Penguins trade Sabourin to Oilers for backup goalie Garon
Sunday, January 18, 2009
By Shelly Anderson, Pittsburgh Post-Gazette
Following through on his promise not to make a trade simply because his team is struggling but only if he saw a way to improve the Penguins, general manager Ray Shero yesterday struck a deal with Edmonton.
It was not a blockbuster designed to shake up a team that is 11-16-2 since a six-game winning streak the first half of November, 3-8 in its past 11 games and 2-6 in its past eight home games going into a matinee today against the New York Rangers.
This was a trade that had a lot to do with goaltender Marc-Andre Fleury.
Fleury -- as much of an untouchable as there is on the roster-- was not moved or demoted. Rather, Mathieu Garon was brought in from Edmonton to upgrade the team's goaltending and perhaps push Fleury some.
"At 31, I think Garon is seen as a goalie that still has upside to his game, and maybe a more veteran presence with Marc might be good," Shero said after he sent goaltender Dany Sabourin, minor-league forward Ryan Stone and a fourth-round draft pick in 2011 to the Oilers for Garon.
"That's what happened last season," Shero said of 2007-08, when veteran journeyman Ty Conklin gave the Penguins a strong, 18-8-5 performance, primarily during Fleury's absence because of a high ankle sprain. Fleury watched how Conklin handled being the No. 1 goaltender, how he stick-handled, how he sparked at least some debate on whether Fleury should be handed back the starting job -- and it pushed Fleury to have a strong stretch drive and help the Penguins reach the Stanley Cup final.
Earlier in his Penguins career, Fleury got guidance from veteran backup Jocelyn Thibault.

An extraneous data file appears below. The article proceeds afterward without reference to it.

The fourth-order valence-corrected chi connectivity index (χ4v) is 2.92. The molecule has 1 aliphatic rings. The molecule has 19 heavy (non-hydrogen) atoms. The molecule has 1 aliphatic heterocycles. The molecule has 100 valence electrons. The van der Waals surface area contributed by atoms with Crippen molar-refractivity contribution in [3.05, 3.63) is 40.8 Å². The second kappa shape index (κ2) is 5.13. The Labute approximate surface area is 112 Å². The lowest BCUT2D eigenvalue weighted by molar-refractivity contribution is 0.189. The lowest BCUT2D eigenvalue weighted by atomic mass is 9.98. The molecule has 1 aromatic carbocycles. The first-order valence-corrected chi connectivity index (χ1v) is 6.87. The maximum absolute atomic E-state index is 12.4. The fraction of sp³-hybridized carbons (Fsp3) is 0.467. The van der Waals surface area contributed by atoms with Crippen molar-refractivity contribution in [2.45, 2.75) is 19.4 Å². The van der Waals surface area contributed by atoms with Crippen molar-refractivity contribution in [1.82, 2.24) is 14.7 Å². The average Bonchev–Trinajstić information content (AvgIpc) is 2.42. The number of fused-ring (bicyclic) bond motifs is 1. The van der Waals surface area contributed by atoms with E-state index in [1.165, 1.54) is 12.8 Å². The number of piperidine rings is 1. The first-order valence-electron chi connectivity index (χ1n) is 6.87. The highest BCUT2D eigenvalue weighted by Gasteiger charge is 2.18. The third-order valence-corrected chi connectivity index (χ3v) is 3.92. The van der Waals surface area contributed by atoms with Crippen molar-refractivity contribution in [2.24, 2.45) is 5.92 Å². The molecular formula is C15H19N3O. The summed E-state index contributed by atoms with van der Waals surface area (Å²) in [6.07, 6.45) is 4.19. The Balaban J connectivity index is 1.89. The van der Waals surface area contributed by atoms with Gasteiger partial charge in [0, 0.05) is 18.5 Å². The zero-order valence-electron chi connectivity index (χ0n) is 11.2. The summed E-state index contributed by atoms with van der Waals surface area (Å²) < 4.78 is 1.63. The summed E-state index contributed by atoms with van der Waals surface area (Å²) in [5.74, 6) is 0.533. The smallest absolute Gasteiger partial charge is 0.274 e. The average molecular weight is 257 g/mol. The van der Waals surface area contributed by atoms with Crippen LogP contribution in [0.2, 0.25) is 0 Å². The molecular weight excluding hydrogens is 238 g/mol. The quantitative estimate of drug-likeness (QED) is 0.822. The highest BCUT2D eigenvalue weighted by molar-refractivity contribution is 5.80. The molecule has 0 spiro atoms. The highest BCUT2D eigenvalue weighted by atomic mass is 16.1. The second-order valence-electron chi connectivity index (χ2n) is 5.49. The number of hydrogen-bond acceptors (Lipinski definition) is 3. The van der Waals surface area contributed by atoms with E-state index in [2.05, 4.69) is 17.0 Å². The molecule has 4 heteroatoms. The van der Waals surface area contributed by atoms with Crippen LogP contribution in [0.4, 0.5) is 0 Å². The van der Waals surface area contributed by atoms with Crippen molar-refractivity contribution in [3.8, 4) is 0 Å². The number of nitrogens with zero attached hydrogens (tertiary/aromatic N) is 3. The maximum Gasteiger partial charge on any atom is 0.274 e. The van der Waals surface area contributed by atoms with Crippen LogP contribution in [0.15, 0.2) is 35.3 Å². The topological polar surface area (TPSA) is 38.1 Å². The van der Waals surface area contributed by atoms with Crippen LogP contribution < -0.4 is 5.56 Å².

Sabourin, 28, has been Fleury's road roommate and more of a buddy -- "It's always tough to lose a friend like that," Fleury said -- but Garon could represent more competition.
"He's somebody with experience," said Fleury, who has met Garon only in passing. "I think I can learn from him."
This season, after signing a seven-year, $35 million contract, Fleury, 24 and the first overall pick in the 2003 NHL draft, started 11-5-2. He has slipped to 14-11-2 with a 2.94 goals-against average and a .905 save percentage -- and the latter two numbers have improved some as he went 2-1 in his past two games, including the 3-1 win Friday against Anaheim.
As one of three goaltenders in Edmonton, Garon was expendable.
He won a career-best 31 games with Los Angeles in 2005-06 and was the Oilers' starter last season, going 26-18-1 with a 2.66 goals-against average, before losing the No. 1 job to Dwayne Roloson. This season, he was 6-8-0 and had a 3.17 goals-against average and .895 save percentage.
After going 14 games without a start and one 40-minute relief appearance, Garon was in net Friday night, making 37 saves in a 3-2 win against Colorado.
"We need a little bit more experience with our goaltending," said Penguins coach Michel Therrien, who coached Garon in limited stretches in Montreal when Garon was breaking into the NHL early this decade. "A guy like Garon has been in the league for a while and has been a No. 1 goalie in the past. I think it's going to be a good fit with Fleury. Marc-Andre is still our guy, but we want to make sure he's going to be well-surrounded."
Therrien added that between Fleury and Garon, "performance will dictate the ice time."
Garon, like Sabourin, is eligible for unrestricted free agency in the summer. Garon makes $1 million this season, Sabourin, $525,000.
"It's never good to leave your teammates and a city that you like, but, at the same time, it's going to be good for me because I'll have a chance to play more than I did," Garon told the Edmonton Journal. "I knew from training camp something was going to happen, but I didn't know when or where or who."
While Fleury was out for about a month with a groin injury, Sabourin started off strong stepping in but recently faltered. He is 6-8-2 with a 2.85 goals-against average and a .898 save percentage.
"One of the problems we identified was our goaltending needs to be better," Shero said. "Dany Sabourin is a good goaltender and a nice guy, but we need to be a little better if possible."
Sabourin might not report to the Oilers until after the All-Star break next weekend and could be moved again because of the Oilers' three-goaltender situation.
Stone, a second-round draft pick in 2003, has played in eight NHL games, two this season. The Penguins earlier this season placed him on waivers, but there were no takers.
"This gives Ryan Stone a new opportunity somewhere else, which is something I was trying to do," Shero said.http://www.postgazette.com/pg/09018/942663-61.stm